Mere Personality Mismatch In Couple And Friction Arising Therein Can’t Be ‘Cruelty’: Delhi HC [Read Judgment]
An allegation of a person being of unsound mind is a serious allegation having far reaching consequences not only on the mind of the person alleged to be of unsound mind, it said.
The Delhi High Court in Ashok Kumar vs. Mona, said what was not considered mental cruelty a few decades back might be construed as cruelty today. While making the observation, the Bench comprising Justice Pradeep Nandrajog and Justice Pratibha Rani also agreed that a mere mismatch of personalities and friction arising from, therein, cannot be termed ‘cruelty’.
In the concerned case, the appellant husband had filed a petition for divorce on the grounds of cruelty and unsoundness of mind (section 13(1)(ia) and (iii) of the Hindu Marriage Act, 1955).
While answering the question of cruelty that arose in the petition, the HC held that the evidence led by the appellant failed to bring on record any specific incident or conduct that could be termed ‘cruel’. The court also made the following observation while dealing with the ground of cruelty resorted to by spouses in divorce petitions:
“Cruelty as a ground for matrimonial relief has no parameters; it is
subjective and relative; what was not cruelty a few decades back is construed as cruelty today. Cruelty could be mental or physical, direct or indirect, intended or unintended. But, mere mismatch of personalities and friction arising because of that cannot be termed as cruelty. The conduct of cruelty must be with particulars of the dates and particulars of the conduct.”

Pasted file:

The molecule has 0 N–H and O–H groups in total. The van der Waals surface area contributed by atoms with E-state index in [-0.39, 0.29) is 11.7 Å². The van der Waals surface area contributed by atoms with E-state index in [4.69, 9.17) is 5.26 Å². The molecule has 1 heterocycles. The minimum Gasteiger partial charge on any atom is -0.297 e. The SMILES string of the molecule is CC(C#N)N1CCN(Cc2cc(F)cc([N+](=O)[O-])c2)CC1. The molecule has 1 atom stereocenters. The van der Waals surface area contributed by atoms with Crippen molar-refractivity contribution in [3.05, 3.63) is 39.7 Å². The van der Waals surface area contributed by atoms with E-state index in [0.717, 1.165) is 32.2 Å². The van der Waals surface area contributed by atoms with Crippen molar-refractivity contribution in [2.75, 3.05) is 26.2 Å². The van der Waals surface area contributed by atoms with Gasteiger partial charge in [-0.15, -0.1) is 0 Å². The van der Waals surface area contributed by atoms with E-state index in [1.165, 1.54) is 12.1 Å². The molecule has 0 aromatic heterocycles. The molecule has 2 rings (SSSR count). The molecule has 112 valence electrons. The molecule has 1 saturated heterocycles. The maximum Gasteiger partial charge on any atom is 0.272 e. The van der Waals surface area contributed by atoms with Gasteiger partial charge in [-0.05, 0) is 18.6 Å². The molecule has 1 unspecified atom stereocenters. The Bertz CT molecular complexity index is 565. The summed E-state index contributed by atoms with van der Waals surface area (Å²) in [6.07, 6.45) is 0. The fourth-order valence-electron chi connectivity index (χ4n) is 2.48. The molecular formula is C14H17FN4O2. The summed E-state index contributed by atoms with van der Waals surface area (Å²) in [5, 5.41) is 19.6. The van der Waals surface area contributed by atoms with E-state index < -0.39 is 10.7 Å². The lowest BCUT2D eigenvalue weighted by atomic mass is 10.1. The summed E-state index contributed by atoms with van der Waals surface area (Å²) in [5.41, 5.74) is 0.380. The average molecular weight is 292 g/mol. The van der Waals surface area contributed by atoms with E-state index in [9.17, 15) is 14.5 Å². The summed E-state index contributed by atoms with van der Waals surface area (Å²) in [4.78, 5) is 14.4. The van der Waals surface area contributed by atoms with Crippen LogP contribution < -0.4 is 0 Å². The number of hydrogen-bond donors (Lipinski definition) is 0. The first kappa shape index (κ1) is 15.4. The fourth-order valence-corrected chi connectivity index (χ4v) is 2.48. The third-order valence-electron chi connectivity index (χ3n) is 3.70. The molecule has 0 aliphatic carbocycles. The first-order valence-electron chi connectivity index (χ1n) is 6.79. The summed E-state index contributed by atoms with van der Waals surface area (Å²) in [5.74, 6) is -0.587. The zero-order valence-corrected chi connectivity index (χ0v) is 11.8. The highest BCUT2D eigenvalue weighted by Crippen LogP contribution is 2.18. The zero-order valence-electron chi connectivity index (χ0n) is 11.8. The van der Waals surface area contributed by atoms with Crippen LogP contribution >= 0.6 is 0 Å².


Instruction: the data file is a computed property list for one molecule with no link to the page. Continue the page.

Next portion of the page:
The court also observed that in the particular case, the particulars of conduct of cruelty were missing.
As regards the mental disorder of the appellant’s wife, the court restated observations made in previous judgment of the apex court where it was held that the context in which the ideas of unsoundness of mind and mental disorder occurs in the section as grounds for dissolution of a marriage, requires the assessment of the degree of the mental disorder. Its degree must be such as that the spouse seeking relief cannot reasonably be expected to live with the other. All mental abnormalities are not recognised as grounds of decree. Further, the court agreed that not all schizophrenics are characterised by the same intensity of the disease. Mere branding of a person as schizophrenic, therefore, will not suffice. For purposes of Section 13(1)(iii), schizophrenia is what schizophrenia does.
The HC advanced cautiously while dealing with the allegation of mental unsoundness. After careful examination, it was found that the allegation wasn’t well established with substantive evidence. Discharging the respondent of the charge of unsoundness of mind and justifying its cautious approach towards the issues, the Delhi HC opined that:
“An allegation of a person being of unsound mind is a serious allegation having far reaching consequences not only on the mind of the person alleged to be of unsound mind. It affects the person’s future life. Therefore, courts are very cautious before such a plea is accepted.”
Thus, after making the above mentioned observations, the HC discharged the respondents of both the charges of cruel treatment and unsoundness of mind.
Read the Judgment here.